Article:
Wednesday, January 18, 2012
Nearby, a stunning Mexican Yellow-headed Parrot watched the peanut maneuver, called out his name, “Lorenzo!” and received his own peanut. Erick told us that the Yellow-headed Parrot can learn 50-60 words, more than any other species except for the African Gray Parrot. Because it is so prized as a pet, poachers cut down the jungle to reach the nests, and this beautiful parrot is on the verge of extinction.
Crocodiles, on the other hand, are plentiful both in the wild and at CrocoCun, from small, limber 3 or 4-year olds to huge lumbering adults. We were allowed to hold one of the youngsters and were surprised at its soft belly. Nothing attacks a croc from under the water, only from above, and its boney, spiny back provides ample protection. Ana had no such protection 3 years ago when, distracted by a school boy in her tour group, she didn’t notice the crocodile reach for her hand. While she went off for 17 stiches and staples, the sobbing child was consoled by his teacher and classmates.
We walked through an enclosed area with about 30 crocodiles behind a foot-high stone wall. This may be the only place in the world where people can walk among crocodiles, which, when provoked, move with the speed of a horse! Erick pointed out the alpha crocodile, alone in the pond. The others stay on land. One male was lounging on the shore with his tail and back legs in the water. We guessed he could scamper away if her highness became displeased by his semi-trespassing in her pond. [Photo by Eric Lara -- he was INSIDE the little wall]
Occasionally a spider monkey would come close for a visit or peer curiously down from the trees. The name comes from the ability to use its prehensile tail to hang from trees while keeping its arms and legs free. Several females had babies clinging to their backs or stomachs. While the babies scampered up the tree trunk, the adults came down for the chunks of grapes we held out, prying open our fingers to reach the fruit.
Thank you to Erick and Ana for a fun and educational morning! For more information, visit http://www.crococunzoo.com/.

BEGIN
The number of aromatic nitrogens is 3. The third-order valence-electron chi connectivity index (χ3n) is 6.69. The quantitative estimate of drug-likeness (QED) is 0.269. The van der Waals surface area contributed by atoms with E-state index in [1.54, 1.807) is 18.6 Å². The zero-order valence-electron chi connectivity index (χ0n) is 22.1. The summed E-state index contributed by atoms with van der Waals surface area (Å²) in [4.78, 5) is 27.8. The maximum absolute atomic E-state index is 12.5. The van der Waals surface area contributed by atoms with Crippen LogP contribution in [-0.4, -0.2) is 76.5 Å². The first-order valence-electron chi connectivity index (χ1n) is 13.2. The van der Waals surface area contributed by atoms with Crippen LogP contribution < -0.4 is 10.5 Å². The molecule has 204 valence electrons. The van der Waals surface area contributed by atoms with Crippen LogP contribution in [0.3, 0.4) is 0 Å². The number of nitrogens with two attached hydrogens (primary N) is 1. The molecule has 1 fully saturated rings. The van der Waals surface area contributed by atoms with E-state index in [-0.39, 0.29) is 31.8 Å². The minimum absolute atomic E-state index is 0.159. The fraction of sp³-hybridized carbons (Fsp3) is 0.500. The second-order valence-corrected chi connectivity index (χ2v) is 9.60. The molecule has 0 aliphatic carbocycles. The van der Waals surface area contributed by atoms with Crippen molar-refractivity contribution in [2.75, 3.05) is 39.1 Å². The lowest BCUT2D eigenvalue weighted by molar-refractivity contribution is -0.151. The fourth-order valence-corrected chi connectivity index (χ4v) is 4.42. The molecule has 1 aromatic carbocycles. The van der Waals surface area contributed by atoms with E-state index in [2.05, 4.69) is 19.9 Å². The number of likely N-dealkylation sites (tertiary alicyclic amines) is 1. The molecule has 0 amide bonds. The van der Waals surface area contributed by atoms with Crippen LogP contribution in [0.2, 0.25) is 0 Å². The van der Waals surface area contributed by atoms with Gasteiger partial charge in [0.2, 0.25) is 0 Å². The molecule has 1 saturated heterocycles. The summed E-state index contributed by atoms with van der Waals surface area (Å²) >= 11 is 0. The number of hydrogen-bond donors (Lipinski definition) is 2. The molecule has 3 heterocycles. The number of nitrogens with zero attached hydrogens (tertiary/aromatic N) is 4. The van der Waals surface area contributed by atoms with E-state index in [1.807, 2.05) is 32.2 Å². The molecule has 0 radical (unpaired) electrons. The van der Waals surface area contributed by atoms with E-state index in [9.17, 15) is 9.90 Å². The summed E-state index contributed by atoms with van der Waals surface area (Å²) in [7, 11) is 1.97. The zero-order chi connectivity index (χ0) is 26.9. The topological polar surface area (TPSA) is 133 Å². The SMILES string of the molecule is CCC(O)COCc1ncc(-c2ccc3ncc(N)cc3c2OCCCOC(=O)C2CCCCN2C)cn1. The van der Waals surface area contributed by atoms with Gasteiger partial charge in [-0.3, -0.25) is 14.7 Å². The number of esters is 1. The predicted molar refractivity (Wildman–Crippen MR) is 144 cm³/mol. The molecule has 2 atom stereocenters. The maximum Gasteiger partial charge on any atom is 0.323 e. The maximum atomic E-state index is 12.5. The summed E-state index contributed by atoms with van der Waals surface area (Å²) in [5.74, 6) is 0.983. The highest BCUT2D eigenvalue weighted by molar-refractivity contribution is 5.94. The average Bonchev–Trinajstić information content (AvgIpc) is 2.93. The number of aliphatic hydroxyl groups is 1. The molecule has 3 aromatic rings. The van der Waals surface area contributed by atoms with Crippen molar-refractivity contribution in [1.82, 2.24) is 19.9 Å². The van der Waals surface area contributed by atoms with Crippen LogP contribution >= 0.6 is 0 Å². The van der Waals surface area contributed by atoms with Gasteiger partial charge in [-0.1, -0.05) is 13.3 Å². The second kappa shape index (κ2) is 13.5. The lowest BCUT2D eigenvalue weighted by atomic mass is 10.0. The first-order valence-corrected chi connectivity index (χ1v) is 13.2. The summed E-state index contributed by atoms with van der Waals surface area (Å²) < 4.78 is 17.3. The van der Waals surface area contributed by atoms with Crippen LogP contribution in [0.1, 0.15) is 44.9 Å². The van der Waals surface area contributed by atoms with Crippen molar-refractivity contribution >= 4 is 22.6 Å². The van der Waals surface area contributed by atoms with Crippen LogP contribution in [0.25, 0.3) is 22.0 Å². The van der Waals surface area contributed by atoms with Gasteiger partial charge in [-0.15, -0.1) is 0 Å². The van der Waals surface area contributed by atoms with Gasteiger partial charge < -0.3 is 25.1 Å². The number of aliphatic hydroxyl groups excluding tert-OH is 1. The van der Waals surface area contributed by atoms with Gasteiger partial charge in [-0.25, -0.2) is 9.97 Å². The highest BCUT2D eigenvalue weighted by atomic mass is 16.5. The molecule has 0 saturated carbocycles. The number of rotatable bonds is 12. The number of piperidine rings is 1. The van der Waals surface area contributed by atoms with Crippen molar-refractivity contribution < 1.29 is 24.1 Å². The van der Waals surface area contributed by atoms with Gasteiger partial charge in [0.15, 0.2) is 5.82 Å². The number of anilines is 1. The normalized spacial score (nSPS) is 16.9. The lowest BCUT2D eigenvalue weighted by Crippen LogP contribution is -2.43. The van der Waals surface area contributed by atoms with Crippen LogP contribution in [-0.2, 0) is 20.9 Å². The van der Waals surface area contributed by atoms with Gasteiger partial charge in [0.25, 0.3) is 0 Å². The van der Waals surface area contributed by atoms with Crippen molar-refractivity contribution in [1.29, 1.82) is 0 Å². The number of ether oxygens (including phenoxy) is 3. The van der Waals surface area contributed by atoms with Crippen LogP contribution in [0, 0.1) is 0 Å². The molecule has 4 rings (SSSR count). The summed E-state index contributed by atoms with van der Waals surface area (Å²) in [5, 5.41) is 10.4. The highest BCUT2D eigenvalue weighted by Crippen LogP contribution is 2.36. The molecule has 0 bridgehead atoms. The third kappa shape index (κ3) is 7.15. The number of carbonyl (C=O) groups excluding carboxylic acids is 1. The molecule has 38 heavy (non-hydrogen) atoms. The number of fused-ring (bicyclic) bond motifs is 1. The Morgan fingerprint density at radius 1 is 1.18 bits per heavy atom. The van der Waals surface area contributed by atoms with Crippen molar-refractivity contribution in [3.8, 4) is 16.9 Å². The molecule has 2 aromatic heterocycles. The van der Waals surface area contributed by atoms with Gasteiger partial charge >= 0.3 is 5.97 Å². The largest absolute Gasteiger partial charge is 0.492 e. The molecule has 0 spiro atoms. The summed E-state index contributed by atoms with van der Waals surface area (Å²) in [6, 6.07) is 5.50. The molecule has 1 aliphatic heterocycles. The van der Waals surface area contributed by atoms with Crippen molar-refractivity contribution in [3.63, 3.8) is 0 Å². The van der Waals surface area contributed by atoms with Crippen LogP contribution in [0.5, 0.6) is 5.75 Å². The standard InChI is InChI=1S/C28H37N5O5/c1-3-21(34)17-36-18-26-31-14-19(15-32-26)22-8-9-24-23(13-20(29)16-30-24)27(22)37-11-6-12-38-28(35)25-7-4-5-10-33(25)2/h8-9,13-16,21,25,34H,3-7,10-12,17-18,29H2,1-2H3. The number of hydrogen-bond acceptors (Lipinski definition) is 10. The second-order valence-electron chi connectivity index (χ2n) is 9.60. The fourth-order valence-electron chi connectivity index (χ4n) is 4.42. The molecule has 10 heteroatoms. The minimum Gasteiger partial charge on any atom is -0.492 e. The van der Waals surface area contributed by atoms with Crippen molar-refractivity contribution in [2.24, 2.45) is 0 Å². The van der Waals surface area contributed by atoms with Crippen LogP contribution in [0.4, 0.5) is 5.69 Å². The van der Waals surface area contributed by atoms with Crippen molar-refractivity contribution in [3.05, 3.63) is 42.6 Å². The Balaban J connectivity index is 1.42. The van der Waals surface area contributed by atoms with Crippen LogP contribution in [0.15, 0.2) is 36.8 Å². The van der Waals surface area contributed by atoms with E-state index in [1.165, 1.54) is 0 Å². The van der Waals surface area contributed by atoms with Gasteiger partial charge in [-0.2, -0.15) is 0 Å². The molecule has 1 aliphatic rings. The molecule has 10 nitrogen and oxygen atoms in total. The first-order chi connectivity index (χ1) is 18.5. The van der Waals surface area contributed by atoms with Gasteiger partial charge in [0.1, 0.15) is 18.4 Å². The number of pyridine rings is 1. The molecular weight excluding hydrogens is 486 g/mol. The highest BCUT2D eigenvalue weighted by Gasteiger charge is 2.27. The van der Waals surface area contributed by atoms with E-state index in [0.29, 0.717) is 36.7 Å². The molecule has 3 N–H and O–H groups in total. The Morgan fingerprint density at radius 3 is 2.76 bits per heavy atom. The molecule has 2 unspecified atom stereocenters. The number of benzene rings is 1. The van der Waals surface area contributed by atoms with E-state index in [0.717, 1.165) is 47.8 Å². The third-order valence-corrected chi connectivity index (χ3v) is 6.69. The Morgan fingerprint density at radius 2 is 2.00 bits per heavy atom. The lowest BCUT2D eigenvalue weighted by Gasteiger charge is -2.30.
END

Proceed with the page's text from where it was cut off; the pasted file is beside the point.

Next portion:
Becky and Nancy
The three robed wise men arrived with their gifts, and then it was time for fun and food. The massage therapists performed several traditional dances, including one with a tray of full water glasses and a bottle of beer balanced on their heads.
We caught a taxi back into Puerto Morelos and stopped at a vegetable and fruit store for pineapple, mangoes, and veggies. We were surprised to see so many stores open on Christmas —perhaps the holiday isn’t quite so revered among the Maya merchants as one would think. We like supporting local businesses—especially when so many all-inclusive resorts don’t give much back.
Sandra Dayton, the founder of the Jungle Spa, gives a lot back to the culture she loves, in part through her non-profit organization. She told us that massage as simple relaxation is foreign to the Maya. Her therapists “are from a culture where giving massages is a way of healing. . . . When they were born, a midwife massaged them out of their mother's belly. They were massaged all during the infancy and at 7 or 8 years old they were taught to massage their parent's and grandparent's tired bodies when they came home from working in the cornfields.”
We envision the day when more cultures incorporate massage into daily family life. Imagine girls AND boys running to give Mom and Dad a foot, hand, and shoulder massage when they return from work.We have a lot to learn from the Maya!
For info about the Jungle Spa, visit www.mayaecho.com/Jungle_Spa.html.
Becky and Nancy
Last September Nancy & I spent a week in Sedona, Arizona, to celebrate our seventeenth unofficial and our third official wedding anniversary. It was the first time either of us had stayed in the red rock town. We were both blown away by the beauty.
The sky takes on a deep blue against the red rocks, and the air seems crystal clear. We were surprised at how much vegetation there was—lots of pines, junipers, manzanita bushes, and many varieties of cactus, not all dust and desert.
We spent time at several vortexes, and finally admitted to each other that we felt no special energy…although
’s hair got some fetching swirls! Nancy
We spent a full day hiking at the nearby Grand Canyon. The Canyon is gorgeous, of course. Despite our altitude sickness, the intense heat, and the overwhelming depth of the giant chasm, we loved it.We would go back to Sedona in a heart beat, perhaps to see the spectacular color later in the fall. We loved it!!!
Posted by Nancy Manahan and Becky Bohan at 12:29 PM